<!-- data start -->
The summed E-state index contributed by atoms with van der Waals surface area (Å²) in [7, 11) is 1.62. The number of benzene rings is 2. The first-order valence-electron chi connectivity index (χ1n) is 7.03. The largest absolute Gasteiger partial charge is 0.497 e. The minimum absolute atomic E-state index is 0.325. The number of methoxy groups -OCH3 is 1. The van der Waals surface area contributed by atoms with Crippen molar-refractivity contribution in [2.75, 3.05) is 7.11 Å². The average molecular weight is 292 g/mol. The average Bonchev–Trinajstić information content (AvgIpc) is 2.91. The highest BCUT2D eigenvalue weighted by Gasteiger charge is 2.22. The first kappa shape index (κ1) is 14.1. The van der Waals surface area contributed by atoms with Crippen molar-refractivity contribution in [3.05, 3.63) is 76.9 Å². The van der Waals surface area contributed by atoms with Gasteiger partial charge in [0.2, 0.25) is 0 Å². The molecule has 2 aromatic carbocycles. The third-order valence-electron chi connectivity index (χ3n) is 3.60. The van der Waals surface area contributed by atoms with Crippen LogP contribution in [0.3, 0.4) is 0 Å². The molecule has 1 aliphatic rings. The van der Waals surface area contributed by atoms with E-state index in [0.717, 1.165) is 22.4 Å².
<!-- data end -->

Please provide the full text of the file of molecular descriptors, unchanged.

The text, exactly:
The summed E-state index contributed by atoms with van der Waals surface area (Å²) in [7, 11) is 1.62. The number of benzene rings is 2. The first-order valence-electron chi connectivity index (χ1n) is 7.03. The largest absolute Gasteiger partial charge is 0.497 e. The minimum absolute atomic E-state index is 0.325. The number of methoxy groups -OCH3 is 1. The van der Waals surface area contributed by atoms with Crippen molar-refractivity contribution in [2.75, 3.05) is 7.11 Å². The average molecular weight is 292 g/mol. The average Bonchev–Trinajstić information content (AvgIpc) is 2.91. The highest BCUT2D eigenvalue weighted by Gasteiger charge is 2.22. The first kappa shape index (κ1) is 14.1. The van der Waals surface area contributed by atoms with Crippen molar-refractivity contribution in [3.05, 3.63) is 76.9 Å². The van der Waals surface area contributed by atoms with Gasteiger partial charge in [0.2, 0.25) is 0 Å². The molecule has 2 aromatic carbocycles. The third-order valence-electron chi connectivity index (χ3n) is 3.60. The van der Waals surface area contributed by atoms with Crippen LogP contribution in [0.3, 0.4) is 0 Å². The molecule has 1 aliphatic rings. The van der Waals surface area contributed by atoms with E-state index in [0.717, 1.165) is 22.4 Å².